Ever being blocked in a store by a person staying right between the shelves? I mean, there’s roughly 1 meter between the shelves, and that guy, or woman is looking at something, not even knowing that you’re there. You look at her (or his) back and, without any way to get ahead, you start to get slowly annoyed.
I know you’ve been there. And not only there. I mean, it could happen on an escalator, for instance. Or right in the middle of the sidewalk. You simply can’t move forward because there’s somebody else, looking in the same direction, not knowing about you coming from behind. It’s frustrating.
The Early Days
When I was younger and I was stumbling upon such a “social blockage” I was very angry. Angry and agitated. Probably I was rushing somewhere (I used to be the rushing type, getting there early, if you know what I mean). Many times I was downright furious: who the hell he or she is to block my way. Move on, lady. Give space, lad, I’m late for a meeting.
Sometimes I even swore. Seemed that, generally speaking, people responded faster to swearing. Especially when they didn’t see it coming, literally.
I may have even push a guy or two, in the process. Or at least slightly touch them. I need my space, it’s clear? Move on.
The Real Distance
Looking back at these past situations (you realized by now that I’m not acting like this anymore), I tried to understand why was I so impulsive. Generally speaking, I wasn’t unpolite. On the contrary. But in that specific situation, I was like really impulsive.
The other day, while I was on an escalator, facing the behind of a nice woman (taking all the space, of course), it suddenly hit me: it’s the distance. You are so close to the person in front of you that you simply can’t understand why she or he doesn’t… I don’t know, feel you? You’re less than a few centimeters away and yet, the other person has no idea about your presence. The distance – or, to be more precise, the proximity – fools you into the assumption that you’re somehow connected. Whereas the other person doesn’t even see you.
As I was going up on my escalator, I realized another thing. That it happens not only in the stores, between the shelves. Or on the escalators. Or in the middle of the sidewalk.
It happens all the time. We assume that people know about us. We assume that they have to act in a certain way. Just because it happens to be both on the same road, we assume that they go in the same direction as we do and, when we realize they don’t, we get angry. And agitated. We may even start to swear. Or push them.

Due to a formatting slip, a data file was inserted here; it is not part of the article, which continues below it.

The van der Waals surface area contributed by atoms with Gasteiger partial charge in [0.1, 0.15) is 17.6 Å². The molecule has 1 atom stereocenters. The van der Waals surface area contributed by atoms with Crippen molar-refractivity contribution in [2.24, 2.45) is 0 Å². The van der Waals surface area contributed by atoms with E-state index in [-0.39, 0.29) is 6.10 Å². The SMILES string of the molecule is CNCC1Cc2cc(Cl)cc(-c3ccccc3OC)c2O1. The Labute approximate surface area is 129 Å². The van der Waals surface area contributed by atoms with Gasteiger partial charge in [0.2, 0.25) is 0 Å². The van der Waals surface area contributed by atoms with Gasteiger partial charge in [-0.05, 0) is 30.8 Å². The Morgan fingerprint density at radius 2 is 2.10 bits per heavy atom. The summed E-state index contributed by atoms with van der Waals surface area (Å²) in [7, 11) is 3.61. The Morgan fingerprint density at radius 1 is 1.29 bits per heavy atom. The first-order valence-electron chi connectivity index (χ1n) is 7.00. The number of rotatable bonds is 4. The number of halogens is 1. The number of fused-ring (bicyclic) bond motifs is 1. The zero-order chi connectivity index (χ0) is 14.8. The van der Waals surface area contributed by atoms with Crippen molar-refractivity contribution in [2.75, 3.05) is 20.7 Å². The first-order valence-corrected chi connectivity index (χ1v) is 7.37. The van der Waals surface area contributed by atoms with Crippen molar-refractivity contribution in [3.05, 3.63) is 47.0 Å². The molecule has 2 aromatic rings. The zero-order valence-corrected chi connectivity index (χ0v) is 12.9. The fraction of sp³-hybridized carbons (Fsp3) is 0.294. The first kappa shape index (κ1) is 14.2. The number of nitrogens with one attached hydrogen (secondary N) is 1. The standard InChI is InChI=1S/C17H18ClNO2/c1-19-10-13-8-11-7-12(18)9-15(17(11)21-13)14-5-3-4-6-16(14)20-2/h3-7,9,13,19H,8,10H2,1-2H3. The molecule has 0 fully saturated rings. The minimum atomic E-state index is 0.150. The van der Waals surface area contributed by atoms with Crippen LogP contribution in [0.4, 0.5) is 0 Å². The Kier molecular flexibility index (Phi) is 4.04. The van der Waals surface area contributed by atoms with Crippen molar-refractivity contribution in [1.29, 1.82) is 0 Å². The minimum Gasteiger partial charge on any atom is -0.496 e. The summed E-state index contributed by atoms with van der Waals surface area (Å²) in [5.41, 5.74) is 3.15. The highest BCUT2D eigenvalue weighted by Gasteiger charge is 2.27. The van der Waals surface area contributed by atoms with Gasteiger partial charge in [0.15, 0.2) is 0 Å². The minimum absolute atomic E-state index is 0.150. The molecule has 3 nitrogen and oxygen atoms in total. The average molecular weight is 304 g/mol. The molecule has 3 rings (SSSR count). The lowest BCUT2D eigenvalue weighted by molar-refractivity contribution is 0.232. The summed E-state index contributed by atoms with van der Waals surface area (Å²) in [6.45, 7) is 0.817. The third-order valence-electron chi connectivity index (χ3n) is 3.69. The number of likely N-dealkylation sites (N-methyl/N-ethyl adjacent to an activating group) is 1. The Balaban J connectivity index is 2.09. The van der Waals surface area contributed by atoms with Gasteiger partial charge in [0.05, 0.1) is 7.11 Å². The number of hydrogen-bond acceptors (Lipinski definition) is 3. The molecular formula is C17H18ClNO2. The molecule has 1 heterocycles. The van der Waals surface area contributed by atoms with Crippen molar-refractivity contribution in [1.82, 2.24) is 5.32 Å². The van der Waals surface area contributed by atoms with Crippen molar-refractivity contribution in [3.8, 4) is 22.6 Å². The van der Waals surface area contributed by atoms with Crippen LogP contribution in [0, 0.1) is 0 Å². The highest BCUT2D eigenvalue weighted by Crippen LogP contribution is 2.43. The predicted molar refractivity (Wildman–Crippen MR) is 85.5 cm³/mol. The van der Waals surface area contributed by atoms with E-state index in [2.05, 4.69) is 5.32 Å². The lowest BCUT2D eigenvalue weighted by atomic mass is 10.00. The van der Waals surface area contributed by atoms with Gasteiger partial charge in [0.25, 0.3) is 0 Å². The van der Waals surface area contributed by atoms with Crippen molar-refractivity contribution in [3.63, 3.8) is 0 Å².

Most of the time we perceive them as roadblocks. When, in fact, they don’t even know we’re there. Like, literally. They have no idea. They could be as well on planet Mars, although we clearly see them in front of us.
They’re not really a part of our world. But just because they’re so close to us, we assume they have to be somehow part of it. Proximity makes us see them as part of our journey. We expect them to know the same things as we do and to act, if not as we do, at least in a predictable way.
Alas, our reality is not always the other person reality too.
We do function by assumption a lot. If we want to cross a road, for instance, we assume that the red light won’t stay red forever and we will eventually see some green and then move on. We assume that after summer there will be fall. We assume that if we do good things, good things will happen to us.
Well, the problem with assumptions is that you have to check them often. Like really often. They’re a very good tool for saving time (we wouldn’t leave our homes at all if we wouldn’t suppose that the rain will eventually end, for instance), but they’re not very good at creating realities. On the contrary, they’re pretty good as screwing up realities.
One the other hand, checking facts is a very good tool for creating realities. Asking questions also works. Confronting people, like in making sure that we see the same things or hear the same noises, again, a powerful tool for creating a healthy reality. Or, the mightiest tool of all: trial and error. I built an entire business on trial and error. As a matter of fact, I built many businesses on trial and error. I also reshaped my life completely a number of times by trial and error.
Maybe you see somebody right next to you right now, assuming that he or she will be there for a while, but, in fact, the other one doesn’t even know you’re there. Like in you, the real you. They may take you as a temporary replacement for something, as an inner projection or even as a coincidence. Or some furniture from the store. But they actually don’t know you’re there. And, unless you get very open and ask questions and summon the courage for a bit of trial and error, you’ll never know if they see you or not.
Excuse Me, Passing Through
Now, I’m almost half way on my escalator and the woman in front of me is taking all the space, as you already know. I have to admit she looks rather nice from behind. Blond hair, nice shoulders and round hips. Not too round, though.
But, as nice as she may look from behind, I want to move forward. I gently cough and, with a low voice I say:
“Excuse me, passing through”. She turns around (she has a nice smile, by the way) and moves aside.
As I passed her by, I smiled too and, after a second or two, she smiled back. Who knows, maybe will meet again.